2 The reference has been made in an action for annulment brought by the Vereniging van Educatieve en Wetenschappelijke Auteurs (Association of Educational and Scientific Authors) (VEWA) against the Belgische Staat concerning the Royal Decree of 25 April 2004 on remuneration rights for the public lending of authors, interpreting or performing artists, phonogram producers and producers of the first fixation of films (‘the Royal Decree’).

Legal context

European Union law

3 The 7th, 14th, 15th and 18th recitals in the preamble to Directive 92/100 are worded as follows:

‘…

… the creative and artistic work of authors and performers necessitates an adequate income as a basis for further creative and artistic work, and the investments required particularly for the production of phonograms and films are especially high and risky; … the possibility [of] securing that income and recouping that investment can only effectively be guaranteed through adequate legal protection of the rightholders concerned;



… where lending by an establishment accessible to the public gives rise to a payment the amount of which does not go beyond what is necessary to cover the operating costs of the establishment, there is no direct or indirect economic or commercial advantage within the meaning of this Directive;

… it is necessary to introduce arrangements ensuring that an unwaivable equitable remuneration is obtained by authors and performers …;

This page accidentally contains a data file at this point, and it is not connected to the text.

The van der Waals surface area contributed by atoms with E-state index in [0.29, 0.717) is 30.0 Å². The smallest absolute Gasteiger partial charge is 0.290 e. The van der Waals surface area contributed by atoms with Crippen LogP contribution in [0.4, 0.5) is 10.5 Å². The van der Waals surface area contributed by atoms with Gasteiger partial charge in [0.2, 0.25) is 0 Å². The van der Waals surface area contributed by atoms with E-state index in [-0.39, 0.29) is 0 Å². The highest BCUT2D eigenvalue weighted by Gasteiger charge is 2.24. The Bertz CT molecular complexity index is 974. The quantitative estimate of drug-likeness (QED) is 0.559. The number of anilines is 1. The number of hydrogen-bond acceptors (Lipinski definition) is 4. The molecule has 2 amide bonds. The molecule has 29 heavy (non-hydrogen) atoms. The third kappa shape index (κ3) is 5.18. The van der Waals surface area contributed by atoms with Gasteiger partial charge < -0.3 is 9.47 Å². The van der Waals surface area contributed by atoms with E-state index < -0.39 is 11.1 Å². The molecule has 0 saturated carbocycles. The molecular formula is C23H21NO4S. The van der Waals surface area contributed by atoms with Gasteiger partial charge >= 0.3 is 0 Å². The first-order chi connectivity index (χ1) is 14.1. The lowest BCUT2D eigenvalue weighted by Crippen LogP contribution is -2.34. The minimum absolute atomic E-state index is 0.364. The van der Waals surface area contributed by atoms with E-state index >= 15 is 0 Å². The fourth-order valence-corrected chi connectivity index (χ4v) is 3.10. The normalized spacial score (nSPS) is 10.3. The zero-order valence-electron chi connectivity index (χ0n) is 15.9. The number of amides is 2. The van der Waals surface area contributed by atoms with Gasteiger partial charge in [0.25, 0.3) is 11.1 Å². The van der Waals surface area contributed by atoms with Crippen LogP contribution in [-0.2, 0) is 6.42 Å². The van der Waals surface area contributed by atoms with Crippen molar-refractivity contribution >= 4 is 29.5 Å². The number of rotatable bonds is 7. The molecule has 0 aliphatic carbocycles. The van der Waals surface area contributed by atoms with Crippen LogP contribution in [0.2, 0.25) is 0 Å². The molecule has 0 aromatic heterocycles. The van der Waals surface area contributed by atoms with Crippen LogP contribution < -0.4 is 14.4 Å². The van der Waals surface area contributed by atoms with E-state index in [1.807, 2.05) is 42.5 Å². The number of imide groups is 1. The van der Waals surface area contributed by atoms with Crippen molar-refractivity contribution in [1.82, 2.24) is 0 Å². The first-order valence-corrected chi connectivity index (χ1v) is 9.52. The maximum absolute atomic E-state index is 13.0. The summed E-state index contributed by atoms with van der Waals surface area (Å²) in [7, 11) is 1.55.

… it is also necessary to protect the rights at least of authors as regards public lending by providing for specific arrangements; … however, any measures based on Article 5 of this Directive have to comply with Community law, in particular with Article 7 of the Treaty’.

4 Article 1(1) to (3) of Directive 92/100 states:

‘1. In accordance with the provisions of this Chapter, Member States shall provide, subject to Article 5, a right to authorise or prohibit the rental and lending of originals and copies of copyright works, and other subject matter as set out in Article 2(1).

2. For the purposes of this Directive, “rental” means making available for use, for a limited period of time and for direct or indirect economic or commercial advantage.

3. For the purposes of this Directive, “lending” means making available for use, for a limited period of time and not for direct or indirect economic or commercial advantage, when it is made through establishments which are accessible to the public.’

5 Article 4(1) of Directive 92/100 provides:

‘Where an author or performer has transferred or assigned his rental right concerning a phonogram or an original or copy of a film to a phonogram or film producer, that author or performer shall retain the right to obtain an equitable remuneration for the rental.’

6 Article 5(1) to (3) of Directive 92/100 states:

‘1. Member States may derogate from the exclusive right provided for in Article 1 in respect of public lending, provided that at least authors obtain a remuneration for such lending. Member States shall be free to determine this remuneration taking account of their cultural promotion objectives.

2. When Member States do not apply the exclusive lending right provided for in Article 1 as regards phonograms, films and computer programs, they shall introduce, at least for authors, a remuneration.

3. Member States may exempt certain categories of establishments from the payment of the remuneration referred to in paragraphs 1 and 2.’

7 According to Article 8(2) of Directive 92/100: